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This book describes the creation of a monitoring network, which can provide information about the exact locations and the environmental threats posed by chemical weapons (CW) dumpsites in the Baltic Sea region, using autonomous underwater vehicles (AUVs) and remotely operated underwater vehicles (ROVs), and utilising the existing research vessels of NATO partner institutions as launching platforms.
The dumping operations occurred shortly after World War II and included captured German munitions. Operations with munitions from the Soviet occupation zone were performed by the Soviet Navy, operations with munitions from British and American occupation zones were performed in areas outside of the Baltic Sea (Skagerrak Strait); the fate of munitions from the French occupation zone was never reported. Due to difficult legal status of these munitions, and high costs of remediation and retrieval, removal of these weapons from the bottom of the Baltic Sea seems unlikely in the foreseeable future. These dumped chemical weapons pose an actual environmental and security hazard in the Baltic Sea Region. Nowadays, with more and more industrial activities being performed in the Baltic Sea Area, the threat level is rising.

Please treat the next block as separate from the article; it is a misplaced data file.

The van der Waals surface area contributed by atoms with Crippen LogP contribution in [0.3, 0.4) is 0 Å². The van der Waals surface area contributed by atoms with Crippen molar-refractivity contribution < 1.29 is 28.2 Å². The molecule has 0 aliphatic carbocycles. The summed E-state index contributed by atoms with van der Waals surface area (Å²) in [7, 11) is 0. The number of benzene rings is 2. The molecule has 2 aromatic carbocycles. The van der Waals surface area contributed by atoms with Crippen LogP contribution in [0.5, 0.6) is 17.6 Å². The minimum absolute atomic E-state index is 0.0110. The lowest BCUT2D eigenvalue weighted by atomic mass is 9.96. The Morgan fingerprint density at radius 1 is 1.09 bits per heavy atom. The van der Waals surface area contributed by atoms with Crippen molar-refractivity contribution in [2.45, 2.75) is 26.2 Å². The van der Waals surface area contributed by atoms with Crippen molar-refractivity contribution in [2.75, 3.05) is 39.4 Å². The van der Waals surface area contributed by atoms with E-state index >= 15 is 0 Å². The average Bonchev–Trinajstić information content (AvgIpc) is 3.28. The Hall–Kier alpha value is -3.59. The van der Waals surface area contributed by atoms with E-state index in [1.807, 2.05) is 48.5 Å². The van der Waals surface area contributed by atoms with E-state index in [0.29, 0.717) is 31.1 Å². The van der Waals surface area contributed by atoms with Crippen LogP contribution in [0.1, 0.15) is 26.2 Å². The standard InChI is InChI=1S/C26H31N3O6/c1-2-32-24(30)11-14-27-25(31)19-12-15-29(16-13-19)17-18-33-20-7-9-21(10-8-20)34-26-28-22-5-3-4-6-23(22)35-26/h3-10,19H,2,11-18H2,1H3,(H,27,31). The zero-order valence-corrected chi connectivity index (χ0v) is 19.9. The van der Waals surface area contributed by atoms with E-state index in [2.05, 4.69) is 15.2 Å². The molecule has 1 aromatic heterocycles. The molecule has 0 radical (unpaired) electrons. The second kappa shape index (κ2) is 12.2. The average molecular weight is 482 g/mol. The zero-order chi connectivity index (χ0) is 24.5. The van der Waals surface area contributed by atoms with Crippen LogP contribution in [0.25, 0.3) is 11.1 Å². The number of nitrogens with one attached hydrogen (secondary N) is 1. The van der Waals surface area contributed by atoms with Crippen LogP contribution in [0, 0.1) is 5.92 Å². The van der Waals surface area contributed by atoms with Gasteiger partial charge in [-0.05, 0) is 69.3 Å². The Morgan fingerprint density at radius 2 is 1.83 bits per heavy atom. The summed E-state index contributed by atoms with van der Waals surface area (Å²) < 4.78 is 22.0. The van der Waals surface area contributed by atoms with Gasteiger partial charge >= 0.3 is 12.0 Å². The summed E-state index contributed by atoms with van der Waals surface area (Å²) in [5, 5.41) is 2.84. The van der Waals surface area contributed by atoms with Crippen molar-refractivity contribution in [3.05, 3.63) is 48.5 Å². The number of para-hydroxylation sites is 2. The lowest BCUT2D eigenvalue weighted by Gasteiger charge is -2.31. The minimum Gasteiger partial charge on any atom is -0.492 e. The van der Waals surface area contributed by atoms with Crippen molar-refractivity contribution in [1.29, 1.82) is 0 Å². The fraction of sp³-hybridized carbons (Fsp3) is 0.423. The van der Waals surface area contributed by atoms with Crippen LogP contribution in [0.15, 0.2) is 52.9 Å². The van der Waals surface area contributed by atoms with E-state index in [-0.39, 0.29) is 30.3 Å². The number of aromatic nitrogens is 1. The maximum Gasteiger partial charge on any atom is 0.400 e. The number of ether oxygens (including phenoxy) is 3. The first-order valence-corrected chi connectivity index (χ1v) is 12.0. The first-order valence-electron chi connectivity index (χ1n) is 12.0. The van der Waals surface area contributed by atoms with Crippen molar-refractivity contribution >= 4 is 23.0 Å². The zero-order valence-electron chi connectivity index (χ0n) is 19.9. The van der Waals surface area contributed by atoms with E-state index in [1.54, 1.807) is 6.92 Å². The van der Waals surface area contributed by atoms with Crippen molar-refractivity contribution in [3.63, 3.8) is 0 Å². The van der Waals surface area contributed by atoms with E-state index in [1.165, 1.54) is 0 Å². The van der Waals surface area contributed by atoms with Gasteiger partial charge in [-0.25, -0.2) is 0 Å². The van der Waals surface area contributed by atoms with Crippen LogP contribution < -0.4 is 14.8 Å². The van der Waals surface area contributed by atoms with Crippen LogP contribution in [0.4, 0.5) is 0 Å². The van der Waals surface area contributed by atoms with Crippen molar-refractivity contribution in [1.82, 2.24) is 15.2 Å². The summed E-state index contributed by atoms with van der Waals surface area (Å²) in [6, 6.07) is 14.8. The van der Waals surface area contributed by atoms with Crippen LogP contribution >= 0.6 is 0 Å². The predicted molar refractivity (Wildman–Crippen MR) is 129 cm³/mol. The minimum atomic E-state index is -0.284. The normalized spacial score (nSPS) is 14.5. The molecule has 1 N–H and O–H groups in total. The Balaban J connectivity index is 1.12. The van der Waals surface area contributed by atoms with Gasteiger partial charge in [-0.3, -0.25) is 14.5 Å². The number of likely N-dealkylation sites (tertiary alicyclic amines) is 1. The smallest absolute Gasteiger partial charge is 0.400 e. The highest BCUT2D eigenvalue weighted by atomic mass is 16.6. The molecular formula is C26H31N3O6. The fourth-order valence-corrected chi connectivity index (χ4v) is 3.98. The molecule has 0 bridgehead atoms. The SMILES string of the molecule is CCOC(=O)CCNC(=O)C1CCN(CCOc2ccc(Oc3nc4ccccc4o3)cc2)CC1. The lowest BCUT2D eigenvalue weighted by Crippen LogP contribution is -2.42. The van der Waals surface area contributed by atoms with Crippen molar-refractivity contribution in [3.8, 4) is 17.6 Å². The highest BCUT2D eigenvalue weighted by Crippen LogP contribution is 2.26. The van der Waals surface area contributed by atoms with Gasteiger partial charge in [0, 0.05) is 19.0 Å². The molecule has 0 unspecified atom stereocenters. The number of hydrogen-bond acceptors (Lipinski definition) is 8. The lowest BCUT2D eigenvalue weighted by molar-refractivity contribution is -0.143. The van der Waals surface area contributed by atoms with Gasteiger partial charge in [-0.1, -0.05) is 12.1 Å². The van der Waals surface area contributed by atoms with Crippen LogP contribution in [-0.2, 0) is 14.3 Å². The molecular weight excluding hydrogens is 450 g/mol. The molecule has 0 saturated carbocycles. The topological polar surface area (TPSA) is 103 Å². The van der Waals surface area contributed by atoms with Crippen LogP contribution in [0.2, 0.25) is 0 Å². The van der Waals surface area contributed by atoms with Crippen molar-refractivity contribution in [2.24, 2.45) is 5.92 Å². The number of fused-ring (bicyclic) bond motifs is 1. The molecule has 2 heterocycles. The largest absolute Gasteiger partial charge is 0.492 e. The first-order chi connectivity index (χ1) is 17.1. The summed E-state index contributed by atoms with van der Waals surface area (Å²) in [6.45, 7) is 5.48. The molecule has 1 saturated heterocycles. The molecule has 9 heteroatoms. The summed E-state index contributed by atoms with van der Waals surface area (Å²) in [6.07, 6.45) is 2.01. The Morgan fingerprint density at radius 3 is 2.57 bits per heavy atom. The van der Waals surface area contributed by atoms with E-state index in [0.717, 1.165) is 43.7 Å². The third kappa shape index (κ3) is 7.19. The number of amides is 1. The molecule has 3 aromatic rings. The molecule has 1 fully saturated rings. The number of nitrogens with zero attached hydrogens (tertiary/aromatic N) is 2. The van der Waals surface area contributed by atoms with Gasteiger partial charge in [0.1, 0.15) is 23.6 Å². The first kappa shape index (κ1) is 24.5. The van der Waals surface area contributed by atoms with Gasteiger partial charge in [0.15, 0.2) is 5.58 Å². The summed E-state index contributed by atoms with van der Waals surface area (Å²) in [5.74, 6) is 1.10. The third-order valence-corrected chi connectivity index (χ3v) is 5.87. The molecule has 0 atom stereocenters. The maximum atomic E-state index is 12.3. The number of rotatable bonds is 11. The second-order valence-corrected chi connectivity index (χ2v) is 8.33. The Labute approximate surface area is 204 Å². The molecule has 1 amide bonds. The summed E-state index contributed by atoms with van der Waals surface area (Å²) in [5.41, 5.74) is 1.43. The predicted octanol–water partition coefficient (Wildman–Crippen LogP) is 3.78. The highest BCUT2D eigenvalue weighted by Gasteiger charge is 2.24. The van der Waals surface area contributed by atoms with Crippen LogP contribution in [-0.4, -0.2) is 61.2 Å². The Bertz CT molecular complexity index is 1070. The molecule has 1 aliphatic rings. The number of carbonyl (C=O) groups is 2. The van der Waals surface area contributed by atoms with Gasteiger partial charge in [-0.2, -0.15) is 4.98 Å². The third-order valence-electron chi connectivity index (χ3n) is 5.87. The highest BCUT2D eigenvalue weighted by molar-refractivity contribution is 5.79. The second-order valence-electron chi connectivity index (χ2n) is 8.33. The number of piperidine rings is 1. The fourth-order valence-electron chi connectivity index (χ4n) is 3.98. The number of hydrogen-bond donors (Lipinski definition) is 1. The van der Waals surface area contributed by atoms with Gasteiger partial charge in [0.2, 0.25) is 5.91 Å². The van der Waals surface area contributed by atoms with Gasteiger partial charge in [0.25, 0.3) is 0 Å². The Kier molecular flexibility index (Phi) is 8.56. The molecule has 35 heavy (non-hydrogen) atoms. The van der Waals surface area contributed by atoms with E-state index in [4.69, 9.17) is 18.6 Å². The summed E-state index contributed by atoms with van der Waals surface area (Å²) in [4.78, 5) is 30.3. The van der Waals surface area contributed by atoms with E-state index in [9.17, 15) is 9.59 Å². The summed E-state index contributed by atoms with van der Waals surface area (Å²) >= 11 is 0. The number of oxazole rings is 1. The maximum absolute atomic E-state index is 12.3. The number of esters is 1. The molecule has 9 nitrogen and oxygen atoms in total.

The AUV survey is based on the IVER2 platform by OceanServer, equipped with Klein 3500 side-scan sonar. The identification phase utilises several ROVs, equipped with targeting sonars, acoustic cameras capable of penetrating turbid bottom waters up to 20m, and visual HD cameras. A novel sediment sampling system, based on a camera and sonar equipped cassette sampler, has been developed to obtain surface sediments. The test phase described consists of a survey phase, which will locate the actual objects concerned, and a monitoring phase, which will concentrate on the collection of environmental data close to the objects concerned.